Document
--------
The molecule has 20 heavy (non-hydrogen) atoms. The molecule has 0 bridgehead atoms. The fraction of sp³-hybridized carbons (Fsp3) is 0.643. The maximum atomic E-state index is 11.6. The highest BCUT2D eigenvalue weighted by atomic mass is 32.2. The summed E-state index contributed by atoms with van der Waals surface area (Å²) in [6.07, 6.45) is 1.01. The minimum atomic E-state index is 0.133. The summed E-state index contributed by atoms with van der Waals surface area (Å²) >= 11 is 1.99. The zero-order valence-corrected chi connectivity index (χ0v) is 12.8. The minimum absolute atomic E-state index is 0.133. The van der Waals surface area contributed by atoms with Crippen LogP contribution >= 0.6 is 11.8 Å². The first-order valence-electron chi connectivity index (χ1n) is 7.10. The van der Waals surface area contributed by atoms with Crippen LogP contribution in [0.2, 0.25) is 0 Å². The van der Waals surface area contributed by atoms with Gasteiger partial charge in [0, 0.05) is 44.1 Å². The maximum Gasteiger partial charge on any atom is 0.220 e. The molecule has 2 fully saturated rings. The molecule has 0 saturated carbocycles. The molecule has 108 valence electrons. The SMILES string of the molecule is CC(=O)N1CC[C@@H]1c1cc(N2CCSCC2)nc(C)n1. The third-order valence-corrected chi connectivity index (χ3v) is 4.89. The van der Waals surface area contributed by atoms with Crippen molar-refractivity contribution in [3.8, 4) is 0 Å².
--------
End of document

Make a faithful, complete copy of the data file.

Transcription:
The molecule has 20 heavy (non-hydrogen) atoms. The molecule has 0 bridgehead atoms. The fraction of sp³-hybridized carbons (Fsp3) is 0.643. The maximum atomic E-state index is 11.6. The highest BCUT2D eigenvalue weighted by atomic mass is 32.2. The summed E-state index contributed by atoms with van der Waals surface area (Å²) in [6.07, 6.45) is 1.01. The minimum atomic E-state index is 0.133. The summed E-state index contributed by atoms with van der Waals surface area (Å²) >= 11 is 1.99. The zero-order valence-corrected chi connectivity index (χ0v) is 12.8. The minimum absolute atomic E-state index is 0.133. The van der Waals surface area contributed by atoms with Crippen LogP contribution >= 0.6 is 11.8 Å². The first-order valence-electron chi connectivity index (χ1n) is 7.10. The van der Waals surface area contributed by atoms with Crippen LogP contribution in [0.2, 0.25) is 0 Å². The van der Waals surface area contributed by atoms with Gasteiger partial charge in [0, 0.05) is 44.1 Å². The maximum Gasteiger partial charge on any atom is 0.220 e. The molecule has 2 fully saturated rings. The molecule has 0 saturated carbocycles. The molecule has 108 valence electrons. The SMILES string of the molecule is CC(=O)N1CC[C@@H]1c1cc(N2CCSCC2)nc(C)n1. The third-order valence-corrected chi connectivity index (χ3v) is 4.89. The van der Waals surface area contributed by atoms with Crippen molar-refractivity contribution in [3.8, 4) is 0 Å².